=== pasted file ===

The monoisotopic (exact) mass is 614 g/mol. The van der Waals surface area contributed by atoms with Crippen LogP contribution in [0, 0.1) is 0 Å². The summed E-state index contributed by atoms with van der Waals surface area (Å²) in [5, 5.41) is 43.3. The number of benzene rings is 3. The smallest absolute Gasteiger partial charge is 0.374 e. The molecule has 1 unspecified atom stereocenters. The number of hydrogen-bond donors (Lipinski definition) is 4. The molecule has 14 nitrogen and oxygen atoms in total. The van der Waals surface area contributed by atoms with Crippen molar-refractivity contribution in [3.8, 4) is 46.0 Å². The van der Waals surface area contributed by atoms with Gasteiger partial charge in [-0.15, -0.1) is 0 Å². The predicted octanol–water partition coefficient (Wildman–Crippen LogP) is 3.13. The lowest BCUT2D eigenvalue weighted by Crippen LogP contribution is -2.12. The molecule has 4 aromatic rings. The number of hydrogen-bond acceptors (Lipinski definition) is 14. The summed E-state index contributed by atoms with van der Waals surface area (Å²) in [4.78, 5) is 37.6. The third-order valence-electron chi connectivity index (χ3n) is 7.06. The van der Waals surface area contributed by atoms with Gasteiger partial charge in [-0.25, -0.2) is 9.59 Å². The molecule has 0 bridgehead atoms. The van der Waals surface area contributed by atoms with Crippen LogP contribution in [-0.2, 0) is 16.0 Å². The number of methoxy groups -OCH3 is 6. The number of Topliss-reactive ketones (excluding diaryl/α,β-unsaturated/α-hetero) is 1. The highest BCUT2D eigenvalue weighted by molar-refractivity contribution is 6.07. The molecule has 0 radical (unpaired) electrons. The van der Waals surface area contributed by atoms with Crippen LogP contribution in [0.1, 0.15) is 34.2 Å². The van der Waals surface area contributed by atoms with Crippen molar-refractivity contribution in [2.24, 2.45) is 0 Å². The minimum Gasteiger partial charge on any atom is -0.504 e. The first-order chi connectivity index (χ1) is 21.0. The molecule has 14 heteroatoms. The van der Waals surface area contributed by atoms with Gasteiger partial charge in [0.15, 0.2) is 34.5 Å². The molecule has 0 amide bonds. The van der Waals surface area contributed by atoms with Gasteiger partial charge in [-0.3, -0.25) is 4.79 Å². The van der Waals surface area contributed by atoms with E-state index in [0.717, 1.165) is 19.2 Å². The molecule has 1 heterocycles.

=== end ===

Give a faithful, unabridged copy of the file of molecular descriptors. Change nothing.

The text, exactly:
The monoisotopic (exact) mass is 614 g/mol. The van der Waals surface area contributed by atoms with Crippen LogP contribution in [0, 0.1) is 0 Å². The summed E-state index contributed by atoms with van der Waals surface area (Å²) in [5, 5.41) is 43.3. The number of benzene rings is 3. The smallest absolute Gasteiger partial charge is 0.374 e. The molecule has 1 unspecified atom stereocenters. The number of hydrogen-bond donors (Lipinski definition) is 4. The molecule has 14 nitrogen and oxygen atoms in total. The van der Waals surface area contributed by atoms with Crippen molar-refractivity contribution in [3.8, 4) is 46.0 Å². The van der Waals surface area contributed by atoms with Gasteiger partial charge in [-0.15, -0.1) is 0 Å². The predicted octanol–water partition coefficient (Wildman–Crippen LogP) is 3.13. The lowest BCUT2D eigenvalue weighted by Crippen LogP contribution is -2.12. The molecule has 4 aromatic rings. The number of hydrogen-bond acceptors (Lipinski definition) is 14. The summed E-state index contributed by atoms with van der Waals surface area (Å²) in [4.78, 5) is 37.6. The third-order valence-electron chi connectivity index (χ3n) is 7.06. The van der Waals surface area contributed by atoms with Gasteiger partial charge in [-0.25, -0.2) is 9.59 Å². The molecule has 0 bridgehead atoms. The van der Waals surface area contributed by atoms with Crippen LogP contribution in [-0.2, 0) is 16.0 Å². The number of methoxy groups -OCH3 is 6. The number of Topliss-reactive ketones (excluding diaryl/α,β-unsaturated/α-hetero) is 1. The highest BCUT2D eigenvalue weighted by molar-refractivity contribution is 6.07. The molecule has 0 radical (unpaired) electrons. The van der Waals surface area contributed by atoms with Crippen LogP contribution in [0.1, 0.15) is 34.2 Å². The van der Waals surface area contributed by atoms with Crippen molar-refractivity contribution in [2.24, 2.45) is 0 Å². The minimum Gasteiger partial charge on any atom is -0.504 e. The first-order chi connectivity index (χ1) is 21.0. The molecule has 14 heteroatoms. The van der Waals surface area contributed by atoms with Gasteiger partial charge in [0.15, 0.2) is 34.5 Å². The molecule has 0 amide bonds. The van der Waals surface area contributed by atoms with Gasteiger partial charge in [-0.3, -0.25) is 4.79 Å². The van der Waals surface area contributed by atoms with E-state index in [0.717, 1.165) is 19.2 Å². The molecule has 1 heterocycles.